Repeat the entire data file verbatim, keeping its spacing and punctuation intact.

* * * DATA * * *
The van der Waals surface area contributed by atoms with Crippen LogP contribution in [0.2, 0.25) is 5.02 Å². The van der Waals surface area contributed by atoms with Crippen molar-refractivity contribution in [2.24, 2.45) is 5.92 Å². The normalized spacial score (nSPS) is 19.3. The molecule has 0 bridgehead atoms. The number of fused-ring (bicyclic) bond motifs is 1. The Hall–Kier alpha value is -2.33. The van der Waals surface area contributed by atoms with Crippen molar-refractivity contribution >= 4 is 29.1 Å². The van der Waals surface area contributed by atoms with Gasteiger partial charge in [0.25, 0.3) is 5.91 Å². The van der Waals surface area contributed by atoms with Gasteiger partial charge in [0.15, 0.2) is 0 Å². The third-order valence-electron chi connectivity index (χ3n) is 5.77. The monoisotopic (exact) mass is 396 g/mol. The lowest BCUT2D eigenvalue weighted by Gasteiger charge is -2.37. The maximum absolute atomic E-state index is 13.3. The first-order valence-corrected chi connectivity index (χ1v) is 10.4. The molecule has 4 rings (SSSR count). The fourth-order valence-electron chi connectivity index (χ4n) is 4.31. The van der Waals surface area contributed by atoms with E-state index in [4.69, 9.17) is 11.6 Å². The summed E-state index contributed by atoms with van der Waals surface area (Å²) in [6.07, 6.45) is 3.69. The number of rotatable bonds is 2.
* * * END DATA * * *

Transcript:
The van der Waals surface area contributed by atoms with Crippen LogP contribution in [0.2, 0.25) is 5.02 Å². The van der Waals surface area contributed by atoms with Crippen molar-refractivity contribution in [2.24, 2.45) is 5.92 Å². The normalized spacial score (nSPS) is 19.3. The molecule has 0 bridgehead atoms. The number of fused-ring (bicyclic) bond motifs is 1. The Hall–Kier alpha value is -2.33. The van der Waals surface area contributed by atoms with Crippen molar-refractivity contribution >= 4 is 29.1 Å². The van der Waals surface area contributed by atoms with Gasteiger partial charge in [0.25, 0.3) is 5.91 Å². The van der Waals surface area contributed by atoms with Gasteiger partial charge in [0.15, 0.2) is 0 Å². The third-order valence-electron chi connectivity index (χ3n) is 5.77. The monoisotopic (exact) mass is 396 g/mol. The lowest BCUT2D eigenvalue weighted by Gasteiger charge is -2.37. The maximum absolute atomic E-state index is 13.3. The first-order valence-corrected chi connectivity index (χ1v) is 10.4. The molecule has 4 rings (SSSR count). The fourth-order valence-electron chi connectivity index (χ4n) is 4.31. The van der Waals surface area contributed by atoms with E-state index in [4.69, 9.17) is 11.6 Å². The summed E-state index contributed by atoms with van der Waals surface area (Å²) in [6.07, 6.45) is 3.69. The number of rotatable bonds is 2.